The Sans University Movement (MSU) pledges its support and promises that it will be “attentive” during the proceedings to reform higher education, working “on behalf of a popular university reform,” according to the Movement’s coordinator, Sérgio Custódio.
According to Custódio, the reform can improve higher education in Brazil, but for this to occur, it is necessary to rethink the entire Brazilian education system, from the fundamental and secondary levels through higher education.
The Sans University Movement originated in 2001, based on the organization of social movements, and now has representatives in 10 Brazilian states.
It was given its name by the Bishop of São Félix do Araguaia, Don Pedro Casaldáliga, as a symbol of the struggles of those who are excluded in Brazil.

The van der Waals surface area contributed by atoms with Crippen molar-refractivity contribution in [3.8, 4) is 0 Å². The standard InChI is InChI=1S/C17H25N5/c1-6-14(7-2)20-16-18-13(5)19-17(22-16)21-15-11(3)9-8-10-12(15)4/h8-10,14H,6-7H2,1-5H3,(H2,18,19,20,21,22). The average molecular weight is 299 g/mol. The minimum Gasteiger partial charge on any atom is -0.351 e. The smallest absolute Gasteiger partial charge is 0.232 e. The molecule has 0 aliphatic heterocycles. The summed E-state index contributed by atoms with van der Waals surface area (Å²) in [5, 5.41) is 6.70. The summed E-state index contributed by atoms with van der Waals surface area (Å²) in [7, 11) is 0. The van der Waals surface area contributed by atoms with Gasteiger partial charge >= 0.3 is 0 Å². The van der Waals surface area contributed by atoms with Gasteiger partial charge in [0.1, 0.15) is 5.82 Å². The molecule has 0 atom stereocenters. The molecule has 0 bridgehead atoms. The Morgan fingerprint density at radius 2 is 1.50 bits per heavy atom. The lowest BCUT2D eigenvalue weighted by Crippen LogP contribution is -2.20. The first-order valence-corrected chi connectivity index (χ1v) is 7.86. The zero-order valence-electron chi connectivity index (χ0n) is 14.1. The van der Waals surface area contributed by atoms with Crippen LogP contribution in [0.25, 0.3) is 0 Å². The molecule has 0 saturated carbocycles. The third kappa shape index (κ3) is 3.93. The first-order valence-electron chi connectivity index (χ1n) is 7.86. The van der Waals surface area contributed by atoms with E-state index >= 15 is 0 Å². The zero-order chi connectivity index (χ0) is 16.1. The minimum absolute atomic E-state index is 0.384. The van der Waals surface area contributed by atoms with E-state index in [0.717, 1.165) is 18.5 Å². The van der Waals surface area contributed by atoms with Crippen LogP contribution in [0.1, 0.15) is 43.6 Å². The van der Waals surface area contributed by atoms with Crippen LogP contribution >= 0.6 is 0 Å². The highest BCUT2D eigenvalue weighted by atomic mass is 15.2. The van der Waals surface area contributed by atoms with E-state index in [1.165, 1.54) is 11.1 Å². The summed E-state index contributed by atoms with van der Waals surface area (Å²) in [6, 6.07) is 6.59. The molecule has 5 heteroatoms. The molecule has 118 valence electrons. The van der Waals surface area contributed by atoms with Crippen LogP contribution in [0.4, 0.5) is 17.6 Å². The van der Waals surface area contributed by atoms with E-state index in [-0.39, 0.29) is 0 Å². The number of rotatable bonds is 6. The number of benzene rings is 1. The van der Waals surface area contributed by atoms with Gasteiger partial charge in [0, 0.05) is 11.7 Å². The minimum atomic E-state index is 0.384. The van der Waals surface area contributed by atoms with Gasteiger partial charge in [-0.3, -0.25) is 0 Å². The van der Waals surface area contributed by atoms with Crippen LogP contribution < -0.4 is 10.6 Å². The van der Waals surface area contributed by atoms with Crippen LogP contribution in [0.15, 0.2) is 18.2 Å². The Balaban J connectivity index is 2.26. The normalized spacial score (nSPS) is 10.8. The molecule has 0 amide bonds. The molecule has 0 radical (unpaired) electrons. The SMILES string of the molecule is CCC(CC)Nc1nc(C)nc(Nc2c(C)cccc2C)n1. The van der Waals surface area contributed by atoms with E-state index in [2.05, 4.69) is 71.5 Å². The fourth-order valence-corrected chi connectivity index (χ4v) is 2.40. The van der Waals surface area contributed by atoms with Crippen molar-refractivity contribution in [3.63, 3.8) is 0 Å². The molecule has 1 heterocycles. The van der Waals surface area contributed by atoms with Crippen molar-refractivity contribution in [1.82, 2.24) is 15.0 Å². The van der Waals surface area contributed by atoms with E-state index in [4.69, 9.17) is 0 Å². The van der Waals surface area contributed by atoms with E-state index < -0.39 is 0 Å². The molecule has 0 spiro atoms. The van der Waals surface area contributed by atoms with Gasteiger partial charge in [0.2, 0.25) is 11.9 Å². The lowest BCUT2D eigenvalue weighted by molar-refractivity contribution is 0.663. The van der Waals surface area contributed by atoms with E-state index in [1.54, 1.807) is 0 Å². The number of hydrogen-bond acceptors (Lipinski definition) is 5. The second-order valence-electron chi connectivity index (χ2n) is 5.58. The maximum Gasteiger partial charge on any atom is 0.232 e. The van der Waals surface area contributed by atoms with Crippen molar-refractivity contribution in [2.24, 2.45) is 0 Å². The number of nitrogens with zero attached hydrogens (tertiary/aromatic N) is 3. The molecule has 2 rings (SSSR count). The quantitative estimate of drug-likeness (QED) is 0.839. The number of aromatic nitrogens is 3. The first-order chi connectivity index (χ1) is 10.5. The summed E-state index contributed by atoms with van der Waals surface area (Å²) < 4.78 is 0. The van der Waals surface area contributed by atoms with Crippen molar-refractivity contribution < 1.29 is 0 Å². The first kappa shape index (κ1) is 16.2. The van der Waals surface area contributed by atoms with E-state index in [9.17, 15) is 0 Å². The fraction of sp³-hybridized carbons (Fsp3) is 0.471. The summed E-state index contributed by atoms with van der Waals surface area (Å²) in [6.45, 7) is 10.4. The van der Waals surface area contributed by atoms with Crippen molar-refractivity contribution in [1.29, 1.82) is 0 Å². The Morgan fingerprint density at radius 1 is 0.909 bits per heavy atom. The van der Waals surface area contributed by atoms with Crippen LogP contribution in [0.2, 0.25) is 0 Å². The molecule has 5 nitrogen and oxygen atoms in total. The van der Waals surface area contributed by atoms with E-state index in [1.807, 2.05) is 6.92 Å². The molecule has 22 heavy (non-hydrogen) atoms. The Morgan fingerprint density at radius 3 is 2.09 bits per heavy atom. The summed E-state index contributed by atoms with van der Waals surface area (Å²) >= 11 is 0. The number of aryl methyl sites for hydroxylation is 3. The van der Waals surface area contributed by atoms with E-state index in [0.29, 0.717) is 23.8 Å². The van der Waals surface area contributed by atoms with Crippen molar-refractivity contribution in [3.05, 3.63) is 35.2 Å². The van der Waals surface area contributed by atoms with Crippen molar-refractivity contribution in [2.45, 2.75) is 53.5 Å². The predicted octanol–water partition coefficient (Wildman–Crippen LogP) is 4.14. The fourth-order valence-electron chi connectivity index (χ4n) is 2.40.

“The movement is involved with training, action, and organization together with social partners, to open the doors of the universities to the population,” Custódio underscores.
He praised the government for placing higher education at the center of debate in the country. “I believe that the government has made a wise choice,” he said.
Through the end of this month, the Ministry of Education (MEC) is receiving suggestions for changes in the text of the preliminary proposal for university reform.
It will then be sent to the Presidential Civilian Advisory Office, where it will be available for public consultation. According to the MEC’s estimates, the government will submit the project in the form of a bill to the National Congress in July.
Translation: David Silberstein
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